Book Review: The Color of Water – James McBride.
“God is the color of water. Water doesn’t have a color.”
Over the years, I have read books, good books, but none like James McBride’s The Color of Water. I am one of those people that believe in simplicity because there is no better means of self-expression. James in this book tells his story, and his mother’s story (as told to him by her) in the most genuine and authentic manner, and style ever. That way he verily tackles serious historical, and current global issues, like racism, cultural dilemma, poverty, ignorance, drug abuse, crime, religion, etc, in the simplest, yet effective manner. This is a story of true love, resilience, passion, pain, and joy!
“You don’t need money. What’s money if your mind is empty! Educate your mind!”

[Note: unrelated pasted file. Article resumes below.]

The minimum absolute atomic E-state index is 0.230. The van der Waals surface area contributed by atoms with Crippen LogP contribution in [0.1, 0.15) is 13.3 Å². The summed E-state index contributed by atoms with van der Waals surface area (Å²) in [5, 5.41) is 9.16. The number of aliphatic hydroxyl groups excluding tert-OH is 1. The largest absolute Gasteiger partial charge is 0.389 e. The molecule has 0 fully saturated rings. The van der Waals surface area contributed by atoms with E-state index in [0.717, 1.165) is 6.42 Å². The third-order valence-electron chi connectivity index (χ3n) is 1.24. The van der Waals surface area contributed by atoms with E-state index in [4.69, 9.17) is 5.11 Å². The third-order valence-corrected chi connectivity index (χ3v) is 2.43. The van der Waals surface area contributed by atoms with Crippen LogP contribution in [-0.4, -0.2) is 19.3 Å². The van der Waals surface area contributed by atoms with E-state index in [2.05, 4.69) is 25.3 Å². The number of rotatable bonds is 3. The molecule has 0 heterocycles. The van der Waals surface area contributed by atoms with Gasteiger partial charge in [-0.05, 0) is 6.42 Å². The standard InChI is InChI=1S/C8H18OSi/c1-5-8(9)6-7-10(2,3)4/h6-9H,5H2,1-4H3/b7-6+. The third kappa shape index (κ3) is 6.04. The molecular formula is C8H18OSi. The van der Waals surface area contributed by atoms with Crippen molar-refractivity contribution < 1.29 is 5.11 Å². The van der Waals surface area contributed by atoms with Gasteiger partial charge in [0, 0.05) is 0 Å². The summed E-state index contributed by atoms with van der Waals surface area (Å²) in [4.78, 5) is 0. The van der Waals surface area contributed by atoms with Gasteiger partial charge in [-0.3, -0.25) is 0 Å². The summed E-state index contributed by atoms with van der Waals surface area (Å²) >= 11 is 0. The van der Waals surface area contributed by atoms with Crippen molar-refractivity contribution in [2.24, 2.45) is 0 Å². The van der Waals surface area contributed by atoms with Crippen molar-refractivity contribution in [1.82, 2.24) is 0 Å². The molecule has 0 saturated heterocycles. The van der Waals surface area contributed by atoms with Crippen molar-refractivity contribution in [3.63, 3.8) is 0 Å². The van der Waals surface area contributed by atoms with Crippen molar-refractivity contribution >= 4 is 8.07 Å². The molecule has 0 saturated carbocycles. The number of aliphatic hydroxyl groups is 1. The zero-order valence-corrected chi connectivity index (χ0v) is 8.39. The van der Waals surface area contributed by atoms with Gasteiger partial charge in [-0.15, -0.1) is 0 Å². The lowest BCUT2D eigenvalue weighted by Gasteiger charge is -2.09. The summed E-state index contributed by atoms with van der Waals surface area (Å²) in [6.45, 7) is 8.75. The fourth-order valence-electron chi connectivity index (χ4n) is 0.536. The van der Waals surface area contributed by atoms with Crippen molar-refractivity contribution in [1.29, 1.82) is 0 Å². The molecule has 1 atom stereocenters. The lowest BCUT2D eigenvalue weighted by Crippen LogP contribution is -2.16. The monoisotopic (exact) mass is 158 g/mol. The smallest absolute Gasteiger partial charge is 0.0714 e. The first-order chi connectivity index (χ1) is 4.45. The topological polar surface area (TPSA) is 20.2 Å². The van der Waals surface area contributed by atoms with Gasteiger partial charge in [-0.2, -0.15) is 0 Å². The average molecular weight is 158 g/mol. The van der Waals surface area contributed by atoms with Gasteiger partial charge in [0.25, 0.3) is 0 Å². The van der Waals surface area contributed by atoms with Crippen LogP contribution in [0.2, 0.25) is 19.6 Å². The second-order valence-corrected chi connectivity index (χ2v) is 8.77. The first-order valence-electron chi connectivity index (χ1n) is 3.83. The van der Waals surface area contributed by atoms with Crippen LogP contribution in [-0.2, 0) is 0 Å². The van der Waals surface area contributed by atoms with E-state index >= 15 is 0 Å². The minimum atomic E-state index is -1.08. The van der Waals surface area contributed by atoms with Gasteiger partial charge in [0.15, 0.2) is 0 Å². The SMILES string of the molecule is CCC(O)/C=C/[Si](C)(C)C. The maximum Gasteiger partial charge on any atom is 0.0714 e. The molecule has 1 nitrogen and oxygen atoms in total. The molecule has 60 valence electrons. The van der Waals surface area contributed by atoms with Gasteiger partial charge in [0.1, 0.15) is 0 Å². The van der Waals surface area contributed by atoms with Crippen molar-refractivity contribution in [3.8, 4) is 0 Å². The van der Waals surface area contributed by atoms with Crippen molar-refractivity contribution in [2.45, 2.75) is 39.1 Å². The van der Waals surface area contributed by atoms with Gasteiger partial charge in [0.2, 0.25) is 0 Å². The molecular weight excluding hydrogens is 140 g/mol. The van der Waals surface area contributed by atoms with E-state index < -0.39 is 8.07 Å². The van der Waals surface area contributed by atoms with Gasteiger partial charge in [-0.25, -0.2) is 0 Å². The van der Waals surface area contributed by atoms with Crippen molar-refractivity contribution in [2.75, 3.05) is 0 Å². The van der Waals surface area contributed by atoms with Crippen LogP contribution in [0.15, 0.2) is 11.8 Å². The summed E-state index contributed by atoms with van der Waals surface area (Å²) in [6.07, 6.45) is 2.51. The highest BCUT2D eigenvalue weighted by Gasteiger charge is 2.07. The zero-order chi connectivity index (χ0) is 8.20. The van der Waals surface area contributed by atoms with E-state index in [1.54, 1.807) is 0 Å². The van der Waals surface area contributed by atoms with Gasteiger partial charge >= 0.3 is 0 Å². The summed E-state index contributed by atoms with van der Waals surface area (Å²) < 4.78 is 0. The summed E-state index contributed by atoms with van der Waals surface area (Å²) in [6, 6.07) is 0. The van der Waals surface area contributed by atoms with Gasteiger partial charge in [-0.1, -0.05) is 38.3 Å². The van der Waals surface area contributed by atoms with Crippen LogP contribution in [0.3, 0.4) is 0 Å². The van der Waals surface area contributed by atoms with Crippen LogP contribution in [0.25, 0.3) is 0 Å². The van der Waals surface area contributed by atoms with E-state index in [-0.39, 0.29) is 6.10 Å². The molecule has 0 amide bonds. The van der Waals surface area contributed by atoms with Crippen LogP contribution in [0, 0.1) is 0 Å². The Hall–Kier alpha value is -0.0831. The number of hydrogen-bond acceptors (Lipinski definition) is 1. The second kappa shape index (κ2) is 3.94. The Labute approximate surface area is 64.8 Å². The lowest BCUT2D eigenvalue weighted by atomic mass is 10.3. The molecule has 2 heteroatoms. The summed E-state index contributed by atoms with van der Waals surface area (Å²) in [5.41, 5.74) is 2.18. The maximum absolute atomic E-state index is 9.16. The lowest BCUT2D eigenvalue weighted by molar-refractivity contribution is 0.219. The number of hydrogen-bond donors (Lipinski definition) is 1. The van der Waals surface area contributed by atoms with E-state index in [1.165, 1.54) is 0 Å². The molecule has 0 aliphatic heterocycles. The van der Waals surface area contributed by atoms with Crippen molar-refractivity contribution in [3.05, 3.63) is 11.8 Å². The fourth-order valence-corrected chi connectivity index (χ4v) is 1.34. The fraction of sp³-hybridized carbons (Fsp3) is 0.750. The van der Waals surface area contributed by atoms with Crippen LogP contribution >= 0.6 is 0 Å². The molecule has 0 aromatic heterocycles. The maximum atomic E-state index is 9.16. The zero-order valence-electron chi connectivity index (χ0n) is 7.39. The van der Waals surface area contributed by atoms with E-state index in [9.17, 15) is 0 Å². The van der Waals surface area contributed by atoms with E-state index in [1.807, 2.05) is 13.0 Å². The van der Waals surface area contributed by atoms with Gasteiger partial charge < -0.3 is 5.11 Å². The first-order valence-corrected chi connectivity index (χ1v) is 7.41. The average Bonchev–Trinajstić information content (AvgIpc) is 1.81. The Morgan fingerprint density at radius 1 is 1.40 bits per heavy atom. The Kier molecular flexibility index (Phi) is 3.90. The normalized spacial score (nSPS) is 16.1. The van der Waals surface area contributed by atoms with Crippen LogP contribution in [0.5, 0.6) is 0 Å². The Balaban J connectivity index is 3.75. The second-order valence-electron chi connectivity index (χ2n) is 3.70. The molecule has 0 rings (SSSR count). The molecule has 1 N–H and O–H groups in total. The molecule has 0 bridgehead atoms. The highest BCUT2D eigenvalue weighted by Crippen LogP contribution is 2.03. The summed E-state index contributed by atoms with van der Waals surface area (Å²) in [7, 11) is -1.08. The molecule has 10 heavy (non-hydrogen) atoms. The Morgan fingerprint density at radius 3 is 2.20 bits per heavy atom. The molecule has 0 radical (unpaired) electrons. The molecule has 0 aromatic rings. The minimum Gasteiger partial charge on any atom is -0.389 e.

James tells his story of growing up with his exceptional family. A family of twelve black children, raised by their Jewish (we could also say white) mother in a very difficult time. He tells an impos
sible story. How a Jewish woman, forgotten by her Jewish family (for marrying a black man) works against odds, founds a Baptist church in a black community, builds a family, and lives to see all her twelve children through college.
Ruth, the daughter of a rabbi and a loving disabled mother, born in Poland and raised in Suffolk, fled the south to Harlem-New York at 17, married a black man in 1941. She is twice widowed; and despite hardship, poverty, suffering, she, together with her children see success at the end of the tunnel.
In the words of The Times, I would say that The Color of Water is a startling, tender-hearted tribute to a woman for whom the expression tough love might have been invented.
NOTE: Unfortunately, this book is not available in any of our Book Stores. I made a special order with Aristoc. It was delivered within 2 weeks.